Wednesday, December 2, 2009

Badrinath, the abode of Lord Vishnu.

The State of Uttarakhand has been blessed with some of the holiest Hindu pilgrimage places. The most important among them are popularly known as Char Dham that is four sacred and revered Temples located in the mighty Himalayas at Badrinath, Kedarnath, Gangotri and Yamunotri. And a pilgrimage to all these four places is called as Char Dham Yatra and is of great significance to Hindus.
I could not go on the entire Char Dham Yatra but have been fortunate to visit one of them, Badrinath. Badrinath the abode of Lord Vishnu is considered the holiest of Char Dham. It is situated at an altitude of 3,133 metres and at a distance of 304 Kms. from Rishikesh. Almost the entire journey from Rishikesh to Badrinath is on the mighty Himalayan Mountains and a very thrilling one. Badrinath is along the left bank of River Alaknanda, and surrounded by several mountain peaks of the Himalayas with the most prominent among them being the 6,597 metres high Neelkanth peak which remains snow covered even during summer.
Lord Vishnu is worshipped here as Lord Badrinarayan. Badri means wild-berry. In ancient times this area had many wild-berry trees and was famous as ‘Badri-van’ that is a wild-berry garden. Lord Vishnu is called by many names and Narayan is one of them. Hence the Temple here came to be known as Badrinarayan Temple. And Badrinath means Lord of Badri and hence the place and Temple are also called as Badrinath. The idol of Badrinarayan is in a sitting posture and is about a metre high. Adi Guru Shankaracharya discovered the idol of Badrinarayan in the Alaknanda River in the ninth century and installed it in a cave at Badrinath. The idol is said to have been discarded in the river during the ascendancy of Buddhism in that area. Since the re-installation of the deity by Adi Shankaracharya Badrinath become a very important place of pilgrimage. Subsequently in the sixteenth century the King of Garhwal constructed a Temple at the present site and installed the idol there. Later the Temple has undergone periodical changes and renovations under these kings and subsequent administration. The Temple is 15 metres in height and is very colorful and beautiful as you can see in the above photographs. The Rawal or the Chief Priest of the Temple for centuries and even now is always a Namboodiri Brahmin from Kerala as per Adi Shankaracharya’s instructions.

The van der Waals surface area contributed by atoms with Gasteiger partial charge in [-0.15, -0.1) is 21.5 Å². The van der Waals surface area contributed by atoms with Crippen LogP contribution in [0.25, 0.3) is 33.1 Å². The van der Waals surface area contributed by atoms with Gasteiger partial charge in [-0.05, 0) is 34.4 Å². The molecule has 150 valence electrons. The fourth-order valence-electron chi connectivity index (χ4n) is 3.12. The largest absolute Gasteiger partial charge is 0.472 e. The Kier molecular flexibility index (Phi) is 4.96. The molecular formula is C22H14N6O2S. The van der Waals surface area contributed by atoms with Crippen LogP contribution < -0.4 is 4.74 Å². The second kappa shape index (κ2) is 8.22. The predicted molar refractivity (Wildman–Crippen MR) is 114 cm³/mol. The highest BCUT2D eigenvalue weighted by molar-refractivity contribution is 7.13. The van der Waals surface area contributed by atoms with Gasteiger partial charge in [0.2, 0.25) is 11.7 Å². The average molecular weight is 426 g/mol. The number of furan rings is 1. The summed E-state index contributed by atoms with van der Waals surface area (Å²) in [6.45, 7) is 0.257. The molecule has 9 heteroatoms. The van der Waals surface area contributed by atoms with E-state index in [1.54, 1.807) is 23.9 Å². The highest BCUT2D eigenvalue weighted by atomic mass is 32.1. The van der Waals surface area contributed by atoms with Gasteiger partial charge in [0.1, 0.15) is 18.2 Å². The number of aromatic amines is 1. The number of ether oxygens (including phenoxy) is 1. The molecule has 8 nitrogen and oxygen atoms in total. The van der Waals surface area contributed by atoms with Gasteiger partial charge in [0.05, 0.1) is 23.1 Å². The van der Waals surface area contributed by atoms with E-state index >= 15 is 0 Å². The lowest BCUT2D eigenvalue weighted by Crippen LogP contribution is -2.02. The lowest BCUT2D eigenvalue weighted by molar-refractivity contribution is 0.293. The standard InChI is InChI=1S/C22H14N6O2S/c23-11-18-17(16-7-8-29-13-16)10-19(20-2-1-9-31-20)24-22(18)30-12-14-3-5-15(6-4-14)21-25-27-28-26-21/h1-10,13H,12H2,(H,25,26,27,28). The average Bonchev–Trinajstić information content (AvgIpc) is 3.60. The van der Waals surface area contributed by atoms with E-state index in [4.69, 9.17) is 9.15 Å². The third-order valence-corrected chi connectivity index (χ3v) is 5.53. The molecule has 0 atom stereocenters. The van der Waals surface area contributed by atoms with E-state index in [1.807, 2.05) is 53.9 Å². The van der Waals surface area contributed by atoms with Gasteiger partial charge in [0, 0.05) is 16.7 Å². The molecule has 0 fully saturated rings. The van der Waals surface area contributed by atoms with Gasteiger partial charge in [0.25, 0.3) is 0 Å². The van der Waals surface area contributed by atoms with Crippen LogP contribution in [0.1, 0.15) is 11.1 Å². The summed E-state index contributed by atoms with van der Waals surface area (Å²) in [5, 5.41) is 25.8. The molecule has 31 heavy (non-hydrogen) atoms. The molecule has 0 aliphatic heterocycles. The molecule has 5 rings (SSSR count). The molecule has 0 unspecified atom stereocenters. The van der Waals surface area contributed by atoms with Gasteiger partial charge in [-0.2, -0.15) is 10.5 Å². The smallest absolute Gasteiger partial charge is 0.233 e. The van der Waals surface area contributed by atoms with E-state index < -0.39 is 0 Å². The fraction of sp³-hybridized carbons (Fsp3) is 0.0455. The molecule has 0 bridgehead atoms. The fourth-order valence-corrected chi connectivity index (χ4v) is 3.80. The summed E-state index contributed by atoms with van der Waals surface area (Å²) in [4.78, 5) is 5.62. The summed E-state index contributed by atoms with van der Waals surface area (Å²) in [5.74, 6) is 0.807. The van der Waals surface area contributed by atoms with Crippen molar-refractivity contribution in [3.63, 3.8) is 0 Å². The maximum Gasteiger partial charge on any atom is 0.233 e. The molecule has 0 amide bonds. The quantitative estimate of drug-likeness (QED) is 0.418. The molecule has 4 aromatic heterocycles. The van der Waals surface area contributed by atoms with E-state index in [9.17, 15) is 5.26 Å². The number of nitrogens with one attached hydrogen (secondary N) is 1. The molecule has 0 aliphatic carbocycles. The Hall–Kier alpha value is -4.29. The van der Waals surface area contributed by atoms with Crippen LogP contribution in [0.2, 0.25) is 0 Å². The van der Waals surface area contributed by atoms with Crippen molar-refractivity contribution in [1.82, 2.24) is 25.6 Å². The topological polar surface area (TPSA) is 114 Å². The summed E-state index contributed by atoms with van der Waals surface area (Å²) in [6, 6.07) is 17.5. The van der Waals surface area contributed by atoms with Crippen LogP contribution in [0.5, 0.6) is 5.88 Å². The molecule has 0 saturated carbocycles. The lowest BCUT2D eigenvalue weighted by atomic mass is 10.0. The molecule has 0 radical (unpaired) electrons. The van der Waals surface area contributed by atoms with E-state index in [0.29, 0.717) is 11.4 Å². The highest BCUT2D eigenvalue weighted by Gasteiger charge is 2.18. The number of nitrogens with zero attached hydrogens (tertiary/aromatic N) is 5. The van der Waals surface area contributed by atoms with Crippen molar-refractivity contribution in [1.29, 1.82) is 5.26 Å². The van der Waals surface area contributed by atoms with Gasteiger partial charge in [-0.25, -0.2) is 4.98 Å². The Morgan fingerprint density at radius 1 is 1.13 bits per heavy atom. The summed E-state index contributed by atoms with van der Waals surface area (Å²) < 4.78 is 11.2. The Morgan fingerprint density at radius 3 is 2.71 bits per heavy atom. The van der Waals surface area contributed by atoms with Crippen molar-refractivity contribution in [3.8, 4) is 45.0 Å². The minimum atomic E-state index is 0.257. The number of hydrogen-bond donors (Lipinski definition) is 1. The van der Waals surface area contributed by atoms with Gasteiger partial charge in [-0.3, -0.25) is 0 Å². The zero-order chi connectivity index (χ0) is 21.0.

Surprisingly, Badrinath which is very cold even in summer has hot water springs like Tapt Kund, Surya Kund and Narad Kund. Bathing in the hot water spring located close to the Temple before the darshan of Badrinarayan is a tradition here. The nearby Valley of flowers is a beautiful place to visit where I found flowers of different colors and variety that I have never seen before. The Temple is open only for six months in a year due to heavy snowfall and extremely low winter temperatures. Depending on the weather conditions the Temple is open from any day in April to November. This year the temple was closed two weeks back on 17th November.
The Alaknanda River has many tributaries like Nandakini, Mandakini and Pindar and it is at Devprayag that it joins the other headstream Bhagirathi to form Ganges that is the sacred River Ganga. All along the journey to Badrinath and back to Rishikesh I got to travel along the mighty Ganga, other rivers, tributaries, streams and waterfalls. The confluence of these water sources all along the way and the mighty mountains and deep valleys along the serpentine road leading from one mountain peak to another made the journey very thrilling and memorable. 

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